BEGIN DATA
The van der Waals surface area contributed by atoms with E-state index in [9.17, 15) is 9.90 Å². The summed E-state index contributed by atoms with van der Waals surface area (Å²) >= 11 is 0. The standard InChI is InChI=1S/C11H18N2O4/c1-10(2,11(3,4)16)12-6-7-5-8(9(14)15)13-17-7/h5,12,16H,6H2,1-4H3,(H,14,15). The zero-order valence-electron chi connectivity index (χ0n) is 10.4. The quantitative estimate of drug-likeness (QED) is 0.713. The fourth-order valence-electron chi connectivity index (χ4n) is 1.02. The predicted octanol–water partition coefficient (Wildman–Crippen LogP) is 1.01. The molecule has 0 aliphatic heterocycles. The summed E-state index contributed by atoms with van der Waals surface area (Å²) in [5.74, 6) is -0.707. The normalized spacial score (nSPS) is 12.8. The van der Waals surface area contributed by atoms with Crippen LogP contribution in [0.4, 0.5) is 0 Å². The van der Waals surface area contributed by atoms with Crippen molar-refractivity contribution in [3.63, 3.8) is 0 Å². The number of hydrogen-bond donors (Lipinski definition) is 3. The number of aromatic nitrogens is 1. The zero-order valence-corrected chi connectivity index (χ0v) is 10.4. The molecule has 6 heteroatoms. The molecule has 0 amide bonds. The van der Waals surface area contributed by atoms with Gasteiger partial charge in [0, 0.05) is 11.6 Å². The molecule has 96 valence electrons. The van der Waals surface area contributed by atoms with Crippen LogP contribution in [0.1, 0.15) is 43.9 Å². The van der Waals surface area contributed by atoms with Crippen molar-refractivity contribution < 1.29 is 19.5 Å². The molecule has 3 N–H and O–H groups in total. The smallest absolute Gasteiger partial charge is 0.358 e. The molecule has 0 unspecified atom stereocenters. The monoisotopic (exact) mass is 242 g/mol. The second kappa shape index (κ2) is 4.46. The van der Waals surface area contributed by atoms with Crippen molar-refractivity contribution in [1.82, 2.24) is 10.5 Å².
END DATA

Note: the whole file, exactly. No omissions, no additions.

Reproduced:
The van der Waals surface area contributed by atoms with E-state index in [9.17, 15) is 9.90 Å². The summed E-state index contributed by atoms with van der Waals surface area (Å²) >= 11 is 0. The standard InChI is InChI=1S/C11H18N2O4/c1-10(2,11(3,4)16)12-6-7-5-8(9(14)15)13-17-7/h5,12,16H,6H2,1-4H3,(H,14,15). The zero-order valence-electron chi connectivity index (χ0n) is 10.4. The quantitative estimate of drug-likeness (QED) is 0.713. The fourth-order valence-electron chi connectivity index (χ4n) is 1.02. The predicted octanol–water partition coefficient (Wildman–Crippen LogP) is 1.01. The molecule has 0 aliphatic heterocycles. The summed E-state index contributed by atoms with van der Waals surface area (Å²) in [5.74, 6) is -0.707. The normalized spacial score (nSPS) is 12.8. The van der Waals surface area contributed by atoms with Crippen LogP contribution in [0.4, 0.5) is 0 Å². The van der Waals surface area contributed by atoms with Crippen molar-refractivity contribution in [3.63, 3.8) is 0 Å². The number of hydrogen-bond donors (Lipinski definition) is 3. The number of aromatic nitrogens is 1. The zero-order valence-corrected chi connectivity index (χ0v) is 10.4. The molecule has 6 heteroatoms. The molecule has 0 amide bonds. The van der Waals surface area contributed by atoms with Gasteiger partial charge in [0, 0.05) is 11.6 Å². The molecule has 96 valence electrons. The van der Waals surface area contributed by atoms with Crippen LogP contribution in [0.1, 0.15) is 43.9 Å². The van der Waals surface area contributed by atoms with Crippen molar-refractivity contribution < 1.29 is 19.5 Å². The molecule has 3 N–H and O–H groups in total. The smallest absolute Gasteiger partial charge is 0.358 e. The molecule has 0 unspecified atom stereocenters. The monoisotopic (exact) mass is 242 g/mol. The second kappa shape index (κ2) is 4.46. The van der Waals surface area contributed by atoms with Crippen molar-refractivity contribution in [1.82, 2.24) is 10.5 Å².